It’s also important to understand that seaweeds come in many different shapes, sizes, composition, and colours which thrive in different habitats. There are 3 main groups, red, green and brown, which are made up of different combinations of compounds. As different species grow in different climates, this also means production and usage will vary by region.
For example, Macrocystis pyrifera, also called Giant Kelp, which Kelp Blue is farming in Namibia, is a brown-algae and is the largest kelp variety. It thrives in cool, coastal waters and is the fastest growing organism. This will be processed for uses such as bio-stimulants, agri-feed and cellulose fibre which might be different to the smaller red kelp variety which grows in warmer waters.
Are there any trends which are influencing the production of seaweed?
Yes, there are a lot of trends which are creating interest and driving demand for seaweed. Things such as veganism, circular economy, looking for natural substitutes for products and packaging. Also, larger companies are trying to reduce their CO2 emissions by buying carbon offsets. All these trends help grow the industry for seaweed globally.
Is it possible to farm seaweed at scale in an ecological way?
Seaweed production today is mostly sourced from family farms in tropical coastal waters. As oceans cover 71% of the planet, and seaweed grows at such a fast rate absorbing CO2 forever, the more ocean seaweed we grow, the more we can fight global warming. A scaled-up seaweed operation could have major positive economic benefits for the environment and local communities. I believe there is no limit to farming seaweed in the oceans, as long as we do it in a thoughtful and sustainable way.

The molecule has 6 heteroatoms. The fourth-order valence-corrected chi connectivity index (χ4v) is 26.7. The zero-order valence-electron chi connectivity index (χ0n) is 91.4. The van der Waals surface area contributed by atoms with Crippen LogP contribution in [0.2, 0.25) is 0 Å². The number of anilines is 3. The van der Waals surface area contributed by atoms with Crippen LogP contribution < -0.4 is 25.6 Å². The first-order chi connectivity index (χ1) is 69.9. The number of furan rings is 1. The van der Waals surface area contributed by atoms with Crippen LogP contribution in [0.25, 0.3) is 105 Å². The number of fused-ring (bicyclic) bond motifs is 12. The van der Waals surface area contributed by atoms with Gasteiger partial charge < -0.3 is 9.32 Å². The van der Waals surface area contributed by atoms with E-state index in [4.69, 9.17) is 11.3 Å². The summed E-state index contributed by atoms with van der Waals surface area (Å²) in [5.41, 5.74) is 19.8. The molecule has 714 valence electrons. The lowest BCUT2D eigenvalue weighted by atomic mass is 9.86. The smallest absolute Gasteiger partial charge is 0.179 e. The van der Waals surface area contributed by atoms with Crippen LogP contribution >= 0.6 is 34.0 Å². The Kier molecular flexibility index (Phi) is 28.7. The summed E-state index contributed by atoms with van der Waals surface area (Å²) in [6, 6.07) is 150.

What do you believe are the major blockers to widespread commercialisation of the kelp industry?
Firstly legislation. Seaweed is a relatively new industry outside of Asia, and the legislation is still catching up. It is important to ensure it is farmed appropriately and with careful monitoring of the surrounding ecosystem. Regulations will help develop the market and create controls to ensure it is farmed in nutrient rich locations with the least impact on the environment. In July 2022 a new legislation for bio-stimulants will be introduced which will further put seaweed in the spotlight.
The second thing is improving production and processing capabilities. A big limitation today is how to produce seaweed at scale. There are not many companies investing in large scale giant kelp farming and still a lot of research and development needed to find the best way to grow and harvest seaweed in a sustainable way, to meet the growing global demand.
Do you think seaweed can change the world?
Read the World Bank study here.
I really think seaweed will have a huge, positive impact on our planet. It will help create jobs (like Kelp Blue’s farm in Namibia), it will reduce global warming and by changing human habits with seaweed. Like using seaweed as a fertiliser or bio-stimulant on farms to improve soil quality and grow healthier crops, it will even help in drought affected countries. The use of alginates can help provide food security and using seaweed biofuel as an alternative to fossil fuels. In the coming years, I believe we will see companies innovate with seaweed and discover alternative uses that are great for the planet.
Read about some other innovations in seaweed here: https://www.weforum.org/agenda/2021/05/startups-seaweed-farming-ocean-planet-climate/